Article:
I was recently shoved into this new world of blogging by a knowledgeable writing chum. Now, while she’s ever-willing to help me struggle with some of the bazillion questions that have raised their ugly heads, I’m determined to learn enough to stand on my own knowledge.
So what would like you to chat about?
- Writing basics?
- Writing specifics?
- The American Civil War and how to research it?
- Renaissance faires from an insider’s POV?
- My “new” house (to me!) and the various dimensions of ownership, including the dementia of such a step?
- The joys of moving to North Carolina from San Diego? (And I DO mean JOYS! NC has so much more to offer–at least to me.)
- Being owned by two Siamese mischief makers?
I await your responses with baited breath–which certainly explains why I live alone.
A friend recently undertook to start a critique group. She stated the guidelines and we started out with bringing either the first 5 pages (i.e., first scene) or first chapter of our current work-in-progress (WIP) for the other members. Then, having exchanged email addresses, we decided to transmit our next meeting’s submission ahead of time so everyone would have a chance to review it before the meeting.
We are to print out the material to be critiqued, mark it up, and then bring it to the meeting. After the critique session, the markups will be given to the writer for him or her to take home with a record of everyone’s suggestions.
(Yeah, we kill a few trees in this group, but the physical markup is important.)
For the new members, a few rules:
- EVERYONE critiques at every meeting.
- EVERYONE receives critiques at every meeting. This is why we limit the size of the group.
- We expect everyone to make progress on their book at every meeting. If you’re in the planning stage, that’s fine, we’ll help you brainstorm and plan your story; if you’re writing, we generally want to see the next chapter, not the same one over and over again. We want to encourage every member to keep pushing forward to finish their books!!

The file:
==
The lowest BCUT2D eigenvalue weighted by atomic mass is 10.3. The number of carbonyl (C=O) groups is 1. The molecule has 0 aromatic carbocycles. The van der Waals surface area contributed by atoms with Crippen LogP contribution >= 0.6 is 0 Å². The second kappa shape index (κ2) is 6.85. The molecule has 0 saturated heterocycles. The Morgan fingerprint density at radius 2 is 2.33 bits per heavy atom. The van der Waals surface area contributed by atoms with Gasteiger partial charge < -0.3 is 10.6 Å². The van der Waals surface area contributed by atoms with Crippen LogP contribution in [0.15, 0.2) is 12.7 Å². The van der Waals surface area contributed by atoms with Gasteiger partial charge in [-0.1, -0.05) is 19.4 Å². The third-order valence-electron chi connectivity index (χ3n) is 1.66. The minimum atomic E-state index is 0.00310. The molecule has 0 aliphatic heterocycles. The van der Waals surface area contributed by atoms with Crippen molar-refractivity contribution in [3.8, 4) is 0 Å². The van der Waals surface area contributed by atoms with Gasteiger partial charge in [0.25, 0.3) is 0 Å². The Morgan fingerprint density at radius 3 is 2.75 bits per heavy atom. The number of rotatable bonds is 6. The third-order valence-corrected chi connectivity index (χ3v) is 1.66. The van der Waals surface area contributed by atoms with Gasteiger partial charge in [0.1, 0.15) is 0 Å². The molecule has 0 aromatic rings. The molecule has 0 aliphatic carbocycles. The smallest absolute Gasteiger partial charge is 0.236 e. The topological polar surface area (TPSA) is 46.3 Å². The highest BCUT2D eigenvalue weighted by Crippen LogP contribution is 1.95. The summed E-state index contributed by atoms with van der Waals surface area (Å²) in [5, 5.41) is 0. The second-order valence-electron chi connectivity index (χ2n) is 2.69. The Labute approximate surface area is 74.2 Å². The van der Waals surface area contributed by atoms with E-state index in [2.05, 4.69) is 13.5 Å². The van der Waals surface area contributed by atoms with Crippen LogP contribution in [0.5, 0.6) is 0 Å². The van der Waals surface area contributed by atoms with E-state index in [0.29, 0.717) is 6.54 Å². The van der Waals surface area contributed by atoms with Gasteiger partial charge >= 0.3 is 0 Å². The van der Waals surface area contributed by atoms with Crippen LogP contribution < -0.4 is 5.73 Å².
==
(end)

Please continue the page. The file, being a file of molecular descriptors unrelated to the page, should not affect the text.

- Yes, there are exceptions to the every-meeting-submission thing. Life happens and is sometimes out of our control. But if you’re not contributing and attending on a regular basis, re-think whether this is the group for you. With a small group we can also be flexible about times and dates to meet the majority’s needs so if there’s a conflict, let me know and we’ll see if we can adjust it.
- We’re here to help at whatever stage you are in your writing: help with planning, plotting story structure, brainstorming, and, of course, detailed critiquing.
- We are here to improve our craft, which means we are NOT here to sit around and tell each other that our stuff is “just wonderful” when it’s not.
- With that said, your critiques should point out what the writer is doing well. If you particularly liked or were impressed by something, by all means let the writer know. Writers get too few ego-strokes and far too many rejections as it is!
- If you find something wrong, you’re expected to also suggest ways to fix it. If you can’t think of any fixes, the group will brainstorm a solution for the writer.
- We are here to improve our WRITING, which means we critique the words on the page, not the person. Any personal attacks on another member will result in being ousted from the group.
- We have no limits on type of book being critiqued, other than it must be for popular fiction rather than literary fiction, but bear in mind that not everyone is equally knowledgeable about all genres. Make an effort to read at least a book or two in everyone’s genre if you’re completely unfamiliar with it. Yes, guys, that means we’ll expect you to read a romance or two. Trust me…you might learn something!
- Generally, we meet every other Saturday at 2 PM here in Advance.
Basically the goals of this group are two-fold: To prod each other to KEEP WRITING and provide group support and encouragement when writing gets hard.
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Guess I’ll just have to look forward to:
- Each meeting
- Each person’s submissions as her/his story grows
- The breathless anticipation for how to improve my story
- Subjecting myself to the discipline [agony?] of nailing my delicate butt [Are you buying this?] to my chair and actually progressing in my novel
Some people will do anything to be mentioned in the credits.
Are you in a critique group?
Would this guideline work for your critique group too?
What would you change in this by addition or subtraction?
Just getting started, but I’m hoping to figure all this out.
I’ve recently moved from the frenzy of San Diego to the wonderful solitude of my “new” house in the outback of the boonies in North Carolina. It’s hard to leave all the unpacking to tend to the ‘business’ of writing again, but there’s pleasure to be found in that as well.
I’ll be sharing my thoughts on writing and general enjoyment of living in the perfect (for me) house.
So, what about you? What kinds of experiences have you had unpacking after a major move?